(Updates with SEC lawsuit in 11th paragraph.)
June 6 (Bloomberg) -- Former Bernard Madoff employee Eric Lipkin pleaded guilty to charges that he falsified documents to help carry out the biggest Ponzi scheme in U.S. history.
Lipkin, 37, pleaded guilty to six criminal counts, including conspiracy, falsifying records and bank fraud, in a hearing today in Manhattan federal court. Lipkin agreed to cooperate with the government in its investigation of the fraud at Bernard L. Madoff Investment Securities LLC, which became public with Madoff’s arrest in December 2008.
“I’d like to first apologize to my family, my friends and all the victims in the case,” Lipkin told U.S. District Judge Laura Taylor Swain.
Lipkin then told Swain that he falsified documents to show non-existent account holdings, to put people on the Madoff payroll who didn’t work for the firm and to fraudulently apply for a construction loan. Swain accepted Lipkin’s plea before approving an agreement between Lipkin and federal prosecutors to release him on a $2.5 million bond pending his sentencing.
Swain told Lipkin he faces as long as 70 years in prison. Madoff, 73, is serving a 150-year term in a North Carolina prison.
Frank DiPascali Jr., a key Madoff lieutenant, pleaded guilty Aug. 11, 2009, to his role in the fraud and he faces as long as 125 years in prison. The government said DiPascali gave invaluable assistance in detailing Madoff’s fraud. Prosecutors also obtained a guilty plea from Madoff’s former accountant, David Friehling.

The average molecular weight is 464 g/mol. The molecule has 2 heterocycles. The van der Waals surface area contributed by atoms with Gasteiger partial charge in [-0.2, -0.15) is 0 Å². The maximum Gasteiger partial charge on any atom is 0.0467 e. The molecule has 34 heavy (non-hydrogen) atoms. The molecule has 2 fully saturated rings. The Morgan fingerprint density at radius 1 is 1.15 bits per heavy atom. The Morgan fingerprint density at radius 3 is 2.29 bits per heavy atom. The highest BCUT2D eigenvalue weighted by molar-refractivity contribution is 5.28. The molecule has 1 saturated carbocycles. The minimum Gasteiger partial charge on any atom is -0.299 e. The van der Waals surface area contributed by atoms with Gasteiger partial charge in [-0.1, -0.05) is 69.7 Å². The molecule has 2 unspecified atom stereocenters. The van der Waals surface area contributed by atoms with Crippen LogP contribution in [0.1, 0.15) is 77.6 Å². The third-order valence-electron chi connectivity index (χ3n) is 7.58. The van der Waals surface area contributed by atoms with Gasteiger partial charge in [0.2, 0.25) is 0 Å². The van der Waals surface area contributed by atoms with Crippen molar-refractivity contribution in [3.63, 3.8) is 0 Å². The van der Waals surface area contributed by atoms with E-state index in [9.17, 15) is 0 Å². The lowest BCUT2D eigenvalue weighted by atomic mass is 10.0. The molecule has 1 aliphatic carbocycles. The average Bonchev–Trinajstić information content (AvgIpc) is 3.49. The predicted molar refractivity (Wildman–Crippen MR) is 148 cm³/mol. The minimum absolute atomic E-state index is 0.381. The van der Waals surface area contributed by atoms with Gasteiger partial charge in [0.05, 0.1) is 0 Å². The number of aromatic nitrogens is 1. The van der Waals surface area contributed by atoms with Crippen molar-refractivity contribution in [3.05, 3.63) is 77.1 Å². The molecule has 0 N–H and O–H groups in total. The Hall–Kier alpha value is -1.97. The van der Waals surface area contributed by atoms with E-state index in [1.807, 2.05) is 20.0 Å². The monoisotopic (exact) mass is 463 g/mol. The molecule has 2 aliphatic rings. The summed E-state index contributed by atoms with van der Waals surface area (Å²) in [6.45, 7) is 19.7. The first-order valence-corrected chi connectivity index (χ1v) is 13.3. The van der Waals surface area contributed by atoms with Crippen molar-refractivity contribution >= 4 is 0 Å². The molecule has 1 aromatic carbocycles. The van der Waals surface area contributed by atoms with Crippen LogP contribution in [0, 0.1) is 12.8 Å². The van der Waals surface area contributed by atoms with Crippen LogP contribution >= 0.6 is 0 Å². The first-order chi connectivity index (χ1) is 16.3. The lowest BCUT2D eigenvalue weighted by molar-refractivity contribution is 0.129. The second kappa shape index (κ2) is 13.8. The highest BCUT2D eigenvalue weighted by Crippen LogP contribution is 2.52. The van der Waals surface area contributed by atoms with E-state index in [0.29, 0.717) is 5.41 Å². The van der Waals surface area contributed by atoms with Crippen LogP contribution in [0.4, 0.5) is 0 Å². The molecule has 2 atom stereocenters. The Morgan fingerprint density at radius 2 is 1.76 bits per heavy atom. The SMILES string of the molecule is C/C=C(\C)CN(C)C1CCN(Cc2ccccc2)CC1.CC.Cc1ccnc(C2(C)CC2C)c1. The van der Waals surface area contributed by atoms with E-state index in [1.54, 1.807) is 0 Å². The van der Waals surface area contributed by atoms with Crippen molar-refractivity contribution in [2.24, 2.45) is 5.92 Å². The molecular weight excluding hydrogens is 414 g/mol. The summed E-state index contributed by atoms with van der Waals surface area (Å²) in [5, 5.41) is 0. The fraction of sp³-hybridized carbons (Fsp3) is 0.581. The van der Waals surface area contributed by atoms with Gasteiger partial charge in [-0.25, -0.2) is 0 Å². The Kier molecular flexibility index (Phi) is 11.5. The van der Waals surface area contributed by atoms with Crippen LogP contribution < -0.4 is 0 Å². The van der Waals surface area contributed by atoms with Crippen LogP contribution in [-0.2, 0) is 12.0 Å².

Five former Madoff employees charged by Manhattan U.S. Attorney Preet Bharara’s office await trial before Swain in connection with the money manager’s multibillion-dollar fraud. All have pleaded not guilty.
Annette Bongiorno, who recruited investors and helped run Madoff’s investment advisory office, and Joann Crupi, of Westfield, New Jersey, were arrested and charged by the U.S. in November.
The U.S. previously charged Daniel Bonventre, Madoff’s ex- operations chief, and Jerome O’Hara and George Perez, both former programmers who worked at Madoff’s investment business. No trial date has been set.
Swain said Lipkin, his wife and children must surrender their passports. Lipkin’s bond will be secured by $800,000 in cash and property. Swain set Dec. 15 for the next hearing in the case.
The U.S. Securities and Exchange Commission sued Lipkin today in the same court, seeking an order for him to disgorge his ill-gotten gains. Lipkin’s salary at Madoff’s firm was $225,000 a year and he received frequent bonuses, the SEC said in the complaint.
“Lipkin also obtained a payment of $720,000 from Madoff to purchase a house,” the SEC said. “Lipkin never signed a promissory note for this payment, never discussed the terms of the payment with Madoff, and never paid the amount back to Madoff.”
The case is U.S. v. Lipkin, 10-CR-228, U.S. District Court, Southern District of New York (Manhattan). The SEC case is Securities and Exchange Commission, 11-cv-03826, U.S. District Court, Southern District of New York (Manhattan).
--Editors: Peter Blumberg, Michael Hytha
To contact the reporter on this story: Bob Van Voris in Manhattan federal court at email@example.com.
To contact the editor responsible for this story: Michael Hytha at firstname.lastname@example.org.